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How to tackle this SEN issue?(10 Posts)
Dd has some form of SEN. She leaves through the office half an hour before everyone else. On Wednesday literally they opened the door and she went manic. Within 30 seconds she had bit me. Was spitting at me and kept screaming "shit" full blast (all whilst laughing) as I was trying to get her coat on her.
Clearly the home time transition isn't working. I emailed the teacher leading the work with my DD. She replied "yes I can see you are struggling managing this behaviour" and arranged a meeting for tomorrow.
I'm at the point where I feel like the implication is that I did something wrong for poorly managing it. However, I don't see how they can be sending her home to me that wired. It's setting up an impossible situation as when she goes manic like that it means a lot fuse to a significant meltdown. At home I would deal with it by removing her from the situation as I would when out and about but I don't see how I'm supposed to have a chance to deal with it when that is how she is coming out?
I don't know How to tackle this at the meeting tomorrow
Sometimes kids just behave how they do and it's not our faults. She worded it badly and probably meant come in and let's see if we can think of some ideas together.
I don't have any advice other than to just keep going through the motions. Say how you feel. Don't blame yourself. Hopefully you can get the right help in place soon. Xx
The teacher needs to read the very famous analogy about shaking the bottle of lemonade throughout the day. And then mum arrives, the top relaxes and unscrews a bit and BANG!
She needs some training. What has the Senco got to say?
You're taking the teacher's comment the wrong way, which is very easily done when you're upset and stressed. Having a meeting will be helpful. Write down what outcome you'd like, what you think you can do to achieve it and what you think school can do to help. It's horrible for you to be faced with your child reacting like that but school can see it's an issue and want to help you to overcome it. 💐
I do think it was an unfortunately worded response but might not have been the implication she was intending. It's clear that your DD has been overwhelmed at school and is melting down with you. Obviously by the time she's at that point there's nothing you can do other than get home as soon as you can and wait while the storm subsides. I wouldn't worry too much about the teacher's comment but go to the meeting with a clear idea of what you want. Do you have an idea about a routine that might help DD better? Are there questions you want to ask the school or bits of advice you could give them (e.g. DD's triggers, warning signs she's becoming stressed).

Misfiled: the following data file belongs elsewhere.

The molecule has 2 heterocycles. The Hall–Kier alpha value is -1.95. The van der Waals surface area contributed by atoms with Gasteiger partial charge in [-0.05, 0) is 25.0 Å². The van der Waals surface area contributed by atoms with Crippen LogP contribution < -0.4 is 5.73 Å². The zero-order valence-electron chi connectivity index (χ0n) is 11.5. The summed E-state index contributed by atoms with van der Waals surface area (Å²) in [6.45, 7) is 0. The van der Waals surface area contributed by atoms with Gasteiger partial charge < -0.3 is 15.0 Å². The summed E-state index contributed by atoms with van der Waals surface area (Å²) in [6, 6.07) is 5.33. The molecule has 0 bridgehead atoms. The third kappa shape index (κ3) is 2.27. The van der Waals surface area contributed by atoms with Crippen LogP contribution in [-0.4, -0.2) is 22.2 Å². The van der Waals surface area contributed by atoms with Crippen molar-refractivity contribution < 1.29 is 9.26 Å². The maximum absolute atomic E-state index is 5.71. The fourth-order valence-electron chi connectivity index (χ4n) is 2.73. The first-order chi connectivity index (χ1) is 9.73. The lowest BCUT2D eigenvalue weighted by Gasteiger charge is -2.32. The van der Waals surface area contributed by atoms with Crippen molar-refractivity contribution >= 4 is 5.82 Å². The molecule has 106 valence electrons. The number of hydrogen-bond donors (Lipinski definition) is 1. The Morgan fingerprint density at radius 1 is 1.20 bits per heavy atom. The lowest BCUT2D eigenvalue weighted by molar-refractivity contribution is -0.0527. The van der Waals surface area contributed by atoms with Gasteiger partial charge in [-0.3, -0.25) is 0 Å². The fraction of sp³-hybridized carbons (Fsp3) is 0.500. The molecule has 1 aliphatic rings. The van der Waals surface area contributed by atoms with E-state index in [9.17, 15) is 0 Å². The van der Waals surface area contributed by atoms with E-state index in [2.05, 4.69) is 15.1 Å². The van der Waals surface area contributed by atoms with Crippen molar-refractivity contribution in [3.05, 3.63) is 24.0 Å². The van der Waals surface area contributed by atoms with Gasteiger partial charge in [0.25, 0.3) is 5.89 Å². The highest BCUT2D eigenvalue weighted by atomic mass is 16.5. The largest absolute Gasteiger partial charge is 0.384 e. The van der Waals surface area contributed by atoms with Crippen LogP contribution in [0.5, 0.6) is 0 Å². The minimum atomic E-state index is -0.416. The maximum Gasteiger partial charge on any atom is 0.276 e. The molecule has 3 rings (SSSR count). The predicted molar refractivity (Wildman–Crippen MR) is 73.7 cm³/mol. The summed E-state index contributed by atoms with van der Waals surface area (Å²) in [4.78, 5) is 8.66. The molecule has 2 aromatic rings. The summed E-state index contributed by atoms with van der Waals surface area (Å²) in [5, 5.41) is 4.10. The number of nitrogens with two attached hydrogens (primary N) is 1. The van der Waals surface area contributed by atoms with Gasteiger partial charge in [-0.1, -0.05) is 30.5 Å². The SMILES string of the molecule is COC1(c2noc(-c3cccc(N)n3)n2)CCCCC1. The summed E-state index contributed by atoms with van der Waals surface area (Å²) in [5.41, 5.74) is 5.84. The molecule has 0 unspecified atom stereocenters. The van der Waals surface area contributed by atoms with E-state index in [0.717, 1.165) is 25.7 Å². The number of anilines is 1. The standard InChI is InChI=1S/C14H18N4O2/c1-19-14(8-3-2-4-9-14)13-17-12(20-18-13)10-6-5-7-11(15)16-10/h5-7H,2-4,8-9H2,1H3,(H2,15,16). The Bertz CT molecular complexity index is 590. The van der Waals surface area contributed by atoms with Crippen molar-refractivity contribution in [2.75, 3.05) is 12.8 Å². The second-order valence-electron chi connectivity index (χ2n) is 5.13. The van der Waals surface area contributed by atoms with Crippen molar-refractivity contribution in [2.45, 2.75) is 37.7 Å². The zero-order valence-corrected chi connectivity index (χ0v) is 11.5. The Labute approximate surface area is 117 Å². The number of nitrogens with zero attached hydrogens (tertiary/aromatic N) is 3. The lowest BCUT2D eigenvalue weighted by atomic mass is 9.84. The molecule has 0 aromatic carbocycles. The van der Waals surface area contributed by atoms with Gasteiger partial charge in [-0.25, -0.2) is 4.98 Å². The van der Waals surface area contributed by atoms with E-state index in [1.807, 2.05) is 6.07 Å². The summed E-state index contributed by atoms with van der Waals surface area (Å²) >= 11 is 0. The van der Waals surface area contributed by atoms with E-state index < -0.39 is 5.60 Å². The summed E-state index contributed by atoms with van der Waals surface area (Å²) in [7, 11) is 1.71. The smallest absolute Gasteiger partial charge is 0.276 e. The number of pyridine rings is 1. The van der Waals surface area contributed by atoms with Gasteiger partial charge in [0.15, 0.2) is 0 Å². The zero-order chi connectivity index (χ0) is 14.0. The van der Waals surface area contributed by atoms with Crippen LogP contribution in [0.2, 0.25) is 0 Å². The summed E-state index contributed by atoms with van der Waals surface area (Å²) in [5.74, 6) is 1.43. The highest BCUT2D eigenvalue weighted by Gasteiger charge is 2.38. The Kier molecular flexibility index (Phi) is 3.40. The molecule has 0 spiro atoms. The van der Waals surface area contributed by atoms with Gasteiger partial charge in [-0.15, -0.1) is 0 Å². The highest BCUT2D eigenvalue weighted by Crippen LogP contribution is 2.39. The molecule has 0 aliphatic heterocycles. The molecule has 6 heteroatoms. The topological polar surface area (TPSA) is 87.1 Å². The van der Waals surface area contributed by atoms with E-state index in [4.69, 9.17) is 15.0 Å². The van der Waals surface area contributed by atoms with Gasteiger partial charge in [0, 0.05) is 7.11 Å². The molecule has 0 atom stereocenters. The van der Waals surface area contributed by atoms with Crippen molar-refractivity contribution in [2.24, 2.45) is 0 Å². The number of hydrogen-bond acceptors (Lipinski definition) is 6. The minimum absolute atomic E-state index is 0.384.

Although my DD1 didn’t have SEN she used to come out of school chewing a wasp! I don’t know if this would help, but we felt she was intensely engaged in school but they had lunch too early. Too short a time for lunch break and was desperately needing food at home time. It might be worth looking at her school day and trying to ascertain if she needs longer quiet periods or regular food intake. I do feel for you and I hope you have a productive meeting.
I was wondering how the meeting went. @Vengabusiscoming2019 ?
I didnt see this yesterday but was reminded of the phrase 'maskings not coping'
I hope it was a useful meeting.
My dc is awful if taken into reception area to collect other dc from after school clubs.
She was galloping about, hiding behind my back under my coat and pretending to lick the windows.
Could it be you are the main focus whereas if you were collecting with everyone else there are lots of other distractions.
How did the meeting go?
I would have to be asking the question, why is she finishing school 30 minutes before the other pupils? She should be finishing at the same time as all the other pupils. So the follow up question is then what exactly is happening during the school day? Is she being kept on her own all day, in which case it is hardly a surprise she is, as another poster says, like the fizzy bottle of pop when released from school.
I was going to say that it sounds like a well intentioned but poorly worded response.
The lemonade analogy is really good. It's quite common for children with SEN to keep it all in during the day and then fizz at home (sometimes when they're older they keep it together until they get into a lesson with a particular teacher or their form tutor and that 'safe' teacher ends up with the delayed outburst from other situations)
I hope the meeting went well. If it wasn't considered, could you and the school maybe look at having a visual timetable for her for during the day to help her chunk the day? Or perhaps a set activity that happens in her final 10 mins every day that would be calling for her?